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    Looks like you got a nice area in general and obviously some nice bucks as well. Looks like you have a good mix of cover types and food in the general area and being in a good area to start with is 1/2 the struggle. Having that good mix means the deer in general have everything they need - now you just have to give them a reason to like your place a little bit more than the others. What sort of farm crops do you have around?

    I give my buddy crap all the time about how "Quality Engineers" don't necessarily mean "Quality" "Engineers".....:D He is a Quality Engineer as well. He got even one day and took a picture of me standing out in my cut corn field - captioned it "An Engineer outstanding in his field.....I mean out standing in his field". I am essentially a Product Engineer in the automotive exhaust industry. Everything from motorcycles to cars and trucks to semi-trucks to tractors and heavy equipment.
     
  16. j-bird

    j-bird Well-Known Member

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    Location:
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    Don't want to tell you what to do - but I will suggest you stopping by the "introduce yourself" thread and tell folks about yourself. I see you figured out how to share some info with your profile as well. I think you will find you will get more help/support on your threads if folks feel they know you a little better.....just a suggestion.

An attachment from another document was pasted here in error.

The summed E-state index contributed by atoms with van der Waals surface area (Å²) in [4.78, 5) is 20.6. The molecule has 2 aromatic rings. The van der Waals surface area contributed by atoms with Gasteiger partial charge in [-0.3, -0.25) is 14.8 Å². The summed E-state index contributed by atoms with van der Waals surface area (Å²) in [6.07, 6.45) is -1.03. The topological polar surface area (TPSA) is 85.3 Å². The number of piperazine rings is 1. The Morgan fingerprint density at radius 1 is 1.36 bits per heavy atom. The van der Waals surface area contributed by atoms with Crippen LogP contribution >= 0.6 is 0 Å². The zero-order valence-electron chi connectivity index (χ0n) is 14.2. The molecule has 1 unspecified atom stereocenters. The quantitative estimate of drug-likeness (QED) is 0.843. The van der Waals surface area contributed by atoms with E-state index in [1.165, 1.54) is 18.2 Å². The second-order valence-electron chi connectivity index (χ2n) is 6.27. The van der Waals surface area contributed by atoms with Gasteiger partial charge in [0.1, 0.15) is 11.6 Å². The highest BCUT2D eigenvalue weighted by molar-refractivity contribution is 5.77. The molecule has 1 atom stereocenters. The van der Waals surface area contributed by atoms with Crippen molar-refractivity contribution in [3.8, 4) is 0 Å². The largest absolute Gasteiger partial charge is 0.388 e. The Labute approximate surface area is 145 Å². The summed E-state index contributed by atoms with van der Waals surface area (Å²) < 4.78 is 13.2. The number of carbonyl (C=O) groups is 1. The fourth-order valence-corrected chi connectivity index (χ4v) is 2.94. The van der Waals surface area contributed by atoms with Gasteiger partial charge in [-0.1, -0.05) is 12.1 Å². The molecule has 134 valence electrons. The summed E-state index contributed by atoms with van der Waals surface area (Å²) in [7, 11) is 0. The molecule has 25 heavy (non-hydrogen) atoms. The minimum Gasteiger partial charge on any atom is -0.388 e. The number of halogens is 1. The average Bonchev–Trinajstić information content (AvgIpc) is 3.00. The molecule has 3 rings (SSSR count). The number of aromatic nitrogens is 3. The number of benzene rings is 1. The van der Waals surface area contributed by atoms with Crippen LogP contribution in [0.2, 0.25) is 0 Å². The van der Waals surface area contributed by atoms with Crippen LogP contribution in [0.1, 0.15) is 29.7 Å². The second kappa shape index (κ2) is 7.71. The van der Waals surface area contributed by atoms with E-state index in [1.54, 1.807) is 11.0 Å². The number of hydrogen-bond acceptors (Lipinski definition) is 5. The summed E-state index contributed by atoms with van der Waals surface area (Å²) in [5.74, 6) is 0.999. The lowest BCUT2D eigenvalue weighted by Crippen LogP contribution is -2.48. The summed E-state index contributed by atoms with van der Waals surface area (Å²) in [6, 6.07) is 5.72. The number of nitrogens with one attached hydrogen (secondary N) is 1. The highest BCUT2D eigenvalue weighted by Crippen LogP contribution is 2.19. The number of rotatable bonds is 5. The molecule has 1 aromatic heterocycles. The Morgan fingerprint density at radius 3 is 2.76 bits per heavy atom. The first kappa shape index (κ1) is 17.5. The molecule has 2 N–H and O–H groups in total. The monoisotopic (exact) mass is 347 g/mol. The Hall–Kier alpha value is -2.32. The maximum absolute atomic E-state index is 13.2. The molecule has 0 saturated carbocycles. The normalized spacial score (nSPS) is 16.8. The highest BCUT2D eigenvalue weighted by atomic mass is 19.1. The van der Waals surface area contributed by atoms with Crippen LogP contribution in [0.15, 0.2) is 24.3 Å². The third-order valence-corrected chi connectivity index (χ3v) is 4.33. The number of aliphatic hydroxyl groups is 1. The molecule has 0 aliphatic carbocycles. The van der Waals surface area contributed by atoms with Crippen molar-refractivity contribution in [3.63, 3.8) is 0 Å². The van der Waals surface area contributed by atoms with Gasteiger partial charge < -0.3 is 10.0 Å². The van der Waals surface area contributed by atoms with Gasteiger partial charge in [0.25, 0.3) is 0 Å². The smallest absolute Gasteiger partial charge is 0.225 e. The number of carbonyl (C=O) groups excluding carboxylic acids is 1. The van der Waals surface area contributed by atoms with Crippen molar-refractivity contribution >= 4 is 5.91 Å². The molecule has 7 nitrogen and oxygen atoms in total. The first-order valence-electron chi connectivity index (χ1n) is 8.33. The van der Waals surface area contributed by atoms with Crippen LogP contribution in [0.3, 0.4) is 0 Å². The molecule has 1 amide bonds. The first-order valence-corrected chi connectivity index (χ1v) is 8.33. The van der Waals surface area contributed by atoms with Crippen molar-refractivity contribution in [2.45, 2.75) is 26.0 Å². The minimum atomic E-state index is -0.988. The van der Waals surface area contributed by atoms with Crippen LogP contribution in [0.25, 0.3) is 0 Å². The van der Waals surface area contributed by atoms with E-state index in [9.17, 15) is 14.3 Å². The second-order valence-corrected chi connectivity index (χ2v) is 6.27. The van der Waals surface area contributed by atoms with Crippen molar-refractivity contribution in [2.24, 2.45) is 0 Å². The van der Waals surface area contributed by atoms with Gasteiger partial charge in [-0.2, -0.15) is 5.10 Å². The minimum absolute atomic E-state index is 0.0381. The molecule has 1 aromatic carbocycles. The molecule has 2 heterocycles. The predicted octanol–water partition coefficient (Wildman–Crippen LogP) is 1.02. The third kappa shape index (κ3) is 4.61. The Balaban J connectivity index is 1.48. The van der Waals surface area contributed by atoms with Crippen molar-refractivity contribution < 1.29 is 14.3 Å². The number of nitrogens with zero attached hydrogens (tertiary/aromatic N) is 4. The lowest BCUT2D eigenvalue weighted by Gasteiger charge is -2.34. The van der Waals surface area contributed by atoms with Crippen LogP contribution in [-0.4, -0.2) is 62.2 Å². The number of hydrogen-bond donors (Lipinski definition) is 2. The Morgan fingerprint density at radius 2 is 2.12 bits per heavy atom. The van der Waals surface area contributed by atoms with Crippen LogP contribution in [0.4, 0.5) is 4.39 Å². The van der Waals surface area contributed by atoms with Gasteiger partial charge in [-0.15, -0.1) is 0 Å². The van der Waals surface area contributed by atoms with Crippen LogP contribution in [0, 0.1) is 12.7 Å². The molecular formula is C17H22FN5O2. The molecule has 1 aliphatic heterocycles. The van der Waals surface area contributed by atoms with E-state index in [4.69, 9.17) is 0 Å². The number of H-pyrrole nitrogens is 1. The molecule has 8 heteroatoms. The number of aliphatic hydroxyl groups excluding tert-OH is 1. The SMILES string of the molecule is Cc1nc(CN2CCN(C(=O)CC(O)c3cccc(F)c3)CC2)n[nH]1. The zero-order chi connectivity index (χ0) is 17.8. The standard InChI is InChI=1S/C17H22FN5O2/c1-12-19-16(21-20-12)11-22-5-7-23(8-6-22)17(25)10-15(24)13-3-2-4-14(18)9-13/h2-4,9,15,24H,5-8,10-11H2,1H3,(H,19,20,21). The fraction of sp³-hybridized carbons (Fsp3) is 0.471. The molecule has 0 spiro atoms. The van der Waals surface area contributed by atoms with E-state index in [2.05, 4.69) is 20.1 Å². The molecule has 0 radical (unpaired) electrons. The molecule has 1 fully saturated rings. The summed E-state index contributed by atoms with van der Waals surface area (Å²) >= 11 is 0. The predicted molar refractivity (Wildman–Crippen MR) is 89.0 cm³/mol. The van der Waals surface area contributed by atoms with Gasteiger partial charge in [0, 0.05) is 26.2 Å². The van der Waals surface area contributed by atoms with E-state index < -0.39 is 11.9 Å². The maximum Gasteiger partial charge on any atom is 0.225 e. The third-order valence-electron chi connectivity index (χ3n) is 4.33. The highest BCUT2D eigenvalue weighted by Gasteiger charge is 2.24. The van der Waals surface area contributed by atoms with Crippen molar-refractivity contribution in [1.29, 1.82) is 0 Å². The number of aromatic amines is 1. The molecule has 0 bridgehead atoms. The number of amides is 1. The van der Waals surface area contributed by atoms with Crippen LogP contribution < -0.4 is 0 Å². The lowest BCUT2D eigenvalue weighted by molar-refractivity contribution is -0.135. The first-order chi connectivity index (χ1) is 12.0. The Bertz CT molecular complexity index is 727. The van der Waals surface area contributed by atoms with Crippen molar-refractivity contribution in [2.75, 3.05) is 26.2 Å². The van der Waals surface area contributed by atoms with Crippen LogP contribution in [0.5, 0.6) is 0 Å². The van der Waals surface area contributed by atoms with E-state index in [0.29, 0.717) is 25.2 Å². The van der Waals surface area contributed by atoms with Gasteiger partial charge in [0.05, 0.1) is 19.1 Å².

17. snowracerh

    snowracerh Active Member

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    Location:
    Western Wisconsin
    Hardiness Zone:
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    The bordering field to the North has always been beans. I think corn would help along the north border. Other fields across the road are alfalfa. The deer I shot last year in early Nov. was full of corn, which is a few parcels away. The only down fall is roads, houses and beans on all but one side, so the deer cross the neighbord woods in the NW corner. He of course sits with a rifle and picks them off as they are crossing into my property. That turns into him wanting to walk thru my sanctuary to recover deer every gun opener, which sucks. I definetly dont look forwarf to gun season as much.

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  18. j-bird

    j-bird Well-Known Member

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    Location: